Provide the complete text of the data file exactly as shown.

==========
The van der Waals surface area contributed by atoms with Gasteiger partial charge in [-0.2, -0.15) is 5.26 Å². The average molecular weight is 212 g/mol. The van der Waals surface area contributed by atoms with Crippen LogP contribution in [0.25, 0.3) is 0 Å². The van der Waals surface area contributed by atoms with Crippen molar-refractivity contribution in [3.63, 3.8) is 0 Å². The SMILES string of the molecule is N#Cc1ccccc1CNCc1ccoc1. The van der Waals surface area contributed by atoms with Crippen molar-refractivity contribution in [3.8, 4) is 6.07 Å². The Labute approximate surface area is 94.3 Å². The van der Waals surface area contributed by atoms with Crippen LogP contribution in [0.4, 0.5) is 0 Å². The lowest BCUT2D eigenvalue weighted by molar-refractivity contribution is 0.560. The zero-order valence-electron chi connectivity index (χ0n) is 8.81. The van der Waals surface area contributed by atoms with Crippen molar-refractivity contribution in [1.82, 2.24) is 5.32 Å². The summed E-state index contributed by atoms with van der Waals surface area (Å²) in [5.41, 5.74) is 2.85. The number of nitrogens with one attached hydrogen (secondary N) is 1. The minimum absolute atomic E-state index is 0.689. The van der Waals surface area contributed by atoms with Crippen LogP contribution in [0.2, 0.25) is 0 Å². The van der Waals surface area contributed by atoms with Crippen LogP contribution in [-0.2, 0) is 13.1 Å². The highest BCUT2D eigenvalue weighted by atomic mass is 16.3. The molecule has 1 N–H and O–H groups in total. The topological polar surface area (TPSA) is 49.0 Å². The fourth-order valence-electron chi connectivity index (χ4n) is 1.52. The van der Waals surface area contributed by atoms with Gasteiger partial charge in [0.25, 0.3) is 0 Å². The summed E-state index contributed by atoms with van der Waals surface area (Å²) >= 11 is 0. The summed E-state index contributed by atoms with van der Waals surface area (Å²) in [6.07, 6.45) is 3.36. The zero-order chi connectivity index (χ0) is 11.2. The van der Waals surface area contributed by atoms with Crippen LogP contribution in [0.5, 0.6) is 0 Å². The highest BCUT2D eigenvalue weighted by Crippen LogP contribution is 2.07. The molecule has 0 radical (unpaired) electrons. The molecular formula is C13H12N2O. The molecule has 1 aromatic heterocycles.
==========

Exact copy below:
The van der Waals surface area contributed by atoms with Gasteiger partial charge in [-0.2, -0.15) is 5.26 Å². The average molecular weight is 212 g/mol. The van der Waals surface area contributed by atoms with Crippen LogP contribution in [0.25, 0.3) is 0 Å². The van der Waals surface area contributed by atoms with Crippen molar-refractivity contribution in [3.63, 3.8) is 0 Å². The SMILES string of the molecule is N#Cc1ccccc1CNCc1ccoc1. The van der Waals surface area contributed by atoms with Crippen molar-refractivity contribution in [3.8, 4) is 6.07 Å². The Labute approximate surface area is 94.3 Å². The van der Waals surface area contributed by atoms with Crippen LogP contribution in [0.4, 0.5) is 0 Å². The lowest BCUT2D eigenvalue weighted by molar-refractivity contribution is 0.560. The zero-order valence-electron chi connectivity index (χ0n) is 8.81. The van der Waals surface area contributed by atoms with Crippen molar-refractivity contribution in [1.82, 2.24) is 5.32 Å². The summed E-state index contributed by atoms with van der Waals surface area (Å²) in [5.41, 5.74) is 2.85. The number of nitrogens with one attached hydrogen (secondary N) is 1. The minimum absolute atomic E-state index is 0.689. The van der Waals surface area contributed by atoms with Crippen LogP contribution in [0.2, 0.25) is 0 Å². The van der Waals surface area contributed by atoms with Crippen LogP contribution in [-0.2, 0) is 13.1 Å². The highest BCUT2D eigenvalue weighted by atomic mass is 16.3. The molecule has 1 N–H and O–H groups in total. The topological polar surface area (TPSA) is 49.0 Å². The fourth-order valence-electron chi connectivity index (χ4n) is 1.52. The van der Waals surface area contributed by atoms with Gasteiger partial charge in [0.25, 0.3) is 0 Å². The summed E-state index contributed by atoms with van der Waals surface area (Å²) >= 11 is 0. The summed E-state index contributed by atoms with van der Waals surface area (Å²) in [6.07, 6.45) is 3.36. The zero-order chi connectivity index (χ0) is 11.2. The van der Waals surface area contributed by atoms with Crippen LogP contribution in [0.5, 0.6) is 0 Å². The highest BCUT2D eigenvalue weighted by Crippen LogP contribution is 2.07. The molecule has 0 radical (unpaired) electrons. The molecular formula is C13H12N2O. The molecule has 1 aromatic heterocycles.